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A pure-python/numpy autograd tensor library
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Introducing mygrad

mygrad is a simple, NumPy-centric autograd library. An autograd library enables you to automatically compute derivatives of mathematical functions. This library is designed to serve both as a tool for prototyping/testing and as an education tool for learning about gradient-based machine learning; it is easy to install, has a readable and easily customizable code base, and provides a sleek interface that mimics NumPy. Furthermore, it leverages NumPy's vectorization to achieve good performance despite the library's simplicity.

This is not meant to be a competitor to libraries like PyTorch (which mygrad most closely resembles) or TensorFlow. Rather, it is meant to serve as a useful tool for students who are learning about training neural networks using back propagation.

A more in-depth discussion of MyGrad and documentation for its internals can be found here.

Installing mygrad (this project)

To install MyGrad, you can pip-install it:

pip install mygrad

or clone this repository and navigate to the MyGrad directory, then run:

python install

MyGrad requires numpy. It is highly recommended that you utilized numpy built with MKL for access to optimized math routines.

A Simple Application

Let's use mygrad to compute the derivative of CodeCogsEqn.gif, which is .

mygrad.Tensor behaves nearly identically to NumPy's ndarray, in addition to having the machinery needed to compute the analytic derivatives of functions. Suppose we want to compute this derivative at x = 3. We can create a 0-dimensional tensor (a scalar) for x and compute f(x):

>>> import mygrad as mg
>>> x = mg.Tensor(3.0)
>>> f = x ** 2
>>> f

Invoking f.backward() instructs mygrad to trace through the computational graph that produced f and compute the derivatives of f with respect to all of its independent variables. Thus, executing f.backward() will compute and will store the value in x.grad:

>>> f.backward()  # triggers computation of `df/dx`
>>> x.grad  # df/dx = 2x = 6.0

This is the absolute tip of the iceberg. mygrad can compute derivatives of multivariable composite functions of tensor-valued variables!

Some Bells and Whistles

mygrad supports all of NumPy's essential features, including:

mygrad.Tensor plays nicely with NumPy-arrays, which behave as constants when they are used in computational graphs:

>>> import numpy as np
>>> x = mg.Tensor([2.0, 2.0, 2.0])
>>> y = np.array([1.0, 2.0, 3.0])
>>> f = x ** y  # (2 ** 1, 2 ** 2, 2 ** 3)
>>> f.backward()
>>> x.grad
array([ 1.,  4., 12.])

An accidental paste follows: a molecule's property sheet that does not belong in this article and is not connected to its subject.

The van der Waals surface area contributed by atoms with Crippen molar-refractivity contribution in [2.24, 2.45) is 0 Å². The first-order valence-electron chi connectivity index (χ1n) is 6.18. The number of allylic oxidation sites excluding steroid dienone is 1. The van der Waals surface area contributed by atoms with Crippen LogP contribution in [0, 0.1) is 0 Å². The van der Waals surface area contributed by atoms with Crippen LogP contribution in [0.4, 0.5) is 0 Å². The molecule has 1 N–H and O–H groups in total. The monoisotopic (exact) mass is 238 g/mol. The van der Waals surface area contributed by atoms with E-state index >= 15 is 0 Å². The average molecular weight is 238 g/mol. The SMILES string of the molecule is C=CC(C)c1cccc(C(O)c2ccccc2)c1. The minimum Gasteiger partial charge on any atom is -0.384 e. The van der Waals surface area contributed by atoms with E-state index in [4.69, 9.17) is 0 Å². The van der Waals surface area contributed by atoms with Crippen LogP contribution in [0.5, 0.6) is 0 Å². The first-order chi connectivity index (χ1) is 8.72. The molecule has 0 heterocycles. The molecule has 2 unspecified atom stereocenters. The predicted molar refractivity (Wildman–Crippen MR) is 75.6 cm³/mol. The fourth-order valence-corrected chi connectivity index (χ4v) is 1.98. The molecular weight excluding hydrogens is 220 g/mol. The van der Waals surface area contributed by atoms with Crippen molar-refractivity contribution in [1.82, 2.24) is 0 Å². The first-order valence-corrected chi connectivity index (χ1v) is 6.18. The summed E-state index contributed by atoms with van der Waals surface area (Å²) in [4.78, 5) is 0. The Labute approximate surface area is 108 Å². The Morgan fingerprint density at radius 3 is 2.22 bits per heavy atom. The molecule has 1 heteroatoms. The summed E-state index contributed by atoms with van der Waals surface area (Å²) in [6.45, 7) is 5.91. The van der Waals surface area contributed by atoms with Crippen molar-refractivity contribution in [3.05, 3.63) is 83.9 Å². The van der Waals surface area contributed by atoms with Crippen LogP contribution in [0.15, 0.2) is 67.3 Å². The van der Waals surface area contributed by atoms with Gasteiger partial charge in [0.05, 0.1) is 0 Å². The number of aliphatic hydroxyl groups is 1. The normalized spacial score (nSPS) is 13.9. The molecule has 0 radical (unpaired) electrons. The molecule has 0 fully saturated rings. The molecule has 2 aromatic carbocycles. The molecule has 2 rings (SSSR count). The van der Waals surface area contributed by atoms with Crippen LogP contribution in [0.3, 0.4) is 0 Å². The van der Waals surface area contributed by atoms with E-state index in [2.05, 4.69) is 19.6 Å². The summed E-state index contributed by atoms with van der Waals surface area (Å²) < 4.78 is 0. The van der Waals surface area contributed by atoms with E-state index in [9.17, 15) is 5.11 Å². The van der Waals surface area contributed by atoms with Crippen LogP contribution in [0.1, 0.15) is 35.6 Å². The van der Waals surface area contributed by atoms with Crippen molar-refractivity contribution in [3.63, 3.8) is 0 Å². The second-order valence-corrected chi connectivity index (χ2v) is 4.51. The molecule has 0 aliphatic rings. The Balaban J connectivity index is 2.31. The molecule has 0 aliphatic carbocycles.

mygrad.nn supplies essential functions for machine learning, including:

  • N-dimensional convolutions (with striding, dilation, and padding)
  • N-dimensional pooling
  • A gated recurrent unit for sequence-learning (with input-level dropout and variational hidden-hidden dropout)

It leverages a nice sliding window view function, which produces convolution-style windowed views of arrays/tensors without making copies of them, to intuitively (and quite efficiently) perform the neural network-style convolutions and pooling.

Advanced Example

The following is an example of using mygrad to compute the hinge loss of classification scores and to "backpropagate" through (compute the gradient of) this loss. This example demonstrates some of mygrad's ability to perform backpropagation through broadcasted operations, basic indexing, advanced indexing, and in-place assignments.

>>> from mygrad import Tensor
>>> import numpy as np
>>> class_scores = Tensor(10 * np.random.rand(100, 10))         # 100 samples, 10 possible classes for each
>>> class_labels = np.random.randint(low=0, high=10, size=100)  # correct label for each datum
>>> class_labels = (range(len(class_labels)), class_labels)
>>> correct_class_scores = class_scores[class_labels]

>>> Lij = class_scores - correct_class_scores[:, np.newaxis] + 1.  # 100x10 margins
>>> Lij[Lij <= 0] = 0      # scores within the hinge incur no loss
>>> Lij[class_labels] = 0  # the score corresponding to the correct label incurs no loss

>>> loss = Lij.sum() / class_scores.shape[0]  # compute mean hinge loss
>>> loss.backward()    # compute gradient of loss w.r.t all dependent tensors
>>> class_scores.grad  # d(loss)/d(class_scores)
array([[ 0.  ,  0.01,  0.  , -0.04,  0.  ,  0.  ,  0.01,  0.  ,  0.01, 0.01], ...])

Computational Graph Visualization

mygrad uses Graphviz and a Python interface for Graphviz to render the computational graphs built using tensors. These graphs can be rendered in Jupyter notebooks, allowing for quick checks of graph structure, or can be saved to file for later reference.

The dependencies can be installed with:

conda install graphviz
conda install python-graphviz
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